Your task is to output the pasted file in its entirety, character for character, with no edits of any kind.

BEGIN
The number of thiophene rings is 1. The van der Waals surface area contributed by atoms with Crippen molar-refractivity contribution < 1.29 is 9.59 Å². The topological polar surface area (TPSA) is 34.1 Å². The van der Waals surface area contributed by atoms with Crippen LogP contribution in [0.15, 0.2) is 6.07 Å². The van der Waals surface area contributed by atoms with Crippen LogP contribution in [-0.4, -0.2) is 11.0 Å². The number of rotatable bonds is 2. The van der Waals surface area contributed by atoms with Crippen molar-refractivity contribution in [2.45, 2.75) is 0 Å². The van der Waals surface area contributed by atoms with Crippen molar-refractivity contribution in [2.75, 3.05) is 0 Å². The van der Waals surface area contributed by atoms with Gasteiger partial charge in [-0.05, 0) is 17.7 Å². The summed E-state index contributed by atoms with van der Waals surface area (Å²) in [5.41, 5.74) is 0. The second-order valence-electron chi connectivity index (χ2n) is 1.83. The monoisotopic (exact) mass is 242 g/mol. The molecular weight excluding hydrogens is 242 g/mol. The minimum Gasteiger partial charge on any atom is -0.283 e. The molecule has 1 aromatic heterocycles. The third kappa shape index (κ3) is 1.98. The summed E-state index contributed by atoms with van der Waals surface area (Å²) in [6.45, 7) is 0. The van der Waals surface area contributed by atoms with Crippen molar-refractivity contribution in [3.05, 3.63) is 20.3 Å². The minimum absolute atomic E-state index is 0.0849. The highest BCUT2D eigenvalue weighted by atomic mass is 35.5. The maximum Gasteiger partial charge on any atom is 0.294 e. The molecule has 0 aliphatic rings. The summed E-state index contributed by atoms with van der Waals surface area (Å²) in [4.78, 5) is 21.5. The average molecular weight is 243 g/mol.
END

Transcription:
The number of thiophene rings is 1. The van der Waals surface area contributed by atoms with Crippen molar-refractivity contribution < 1.29 is 9.59 Å². The topological polar surface area (TPSA) is 34.1 Å². The van der Waals surface area contributed by atoms with Crippen LogP contribution in [0.15, 0.2) is 6.07 Å². The van der Waals surface area contributed by atoms with Crippen LogP contribution in [-0.4, -0.2) is 11.0 Å². The number of rotatable bonds is 2. The van der Waals surface area contributed by atoms with Crippen molar-refractivity contribution in [2.45, 2.75) is 0 Å². The van der Waals surface area contributed by atoms with Crippen molar-refractivity contribution in [2.75, 3.05) is 0 Å². The van der Waals surface area contributed by atoms with Gasteiger partial charge in [-0.05, 0) is 17.7 Å². The summed E-state index contributed by atoms with van der Waals surface area (Å²) in [5.41, 5.74) is 0. The second-order valence-electron chi connectivity index (χ2n) is 1.83. The monoisotopic (exact) mass is 242 g/mol. The molecular weight excluding hydrogens is 242 g/mol. The minimum Gasteiger partial charge on any atom is -0.283 e. The molecule has 1 aromatic heterocycles. The third kappa shape index (κ3) is 1.98. The summed E-state index contributed by atoms with van der Waals surface area (Å²) in [6.45, 7) is 0. The van der Waals surface area contributed by atoms with Crippen molar-refractivity contribution in [3.05, 3.63) is 20.3 Å². The minimum absolute atomic E-state index is 0.0849. The highest BCUT2D eigenvalue weighted by atomic mass is 35.5. The maximum Gasteiger partial charge on any atom is 0.294 e. The molecule has 0 aliphatic rings. The summed E-state index contributed by atoms with van der Waals surface area (Å²) in [4.78, 5) is 21.5. The average molecular weight is 243 g/mol.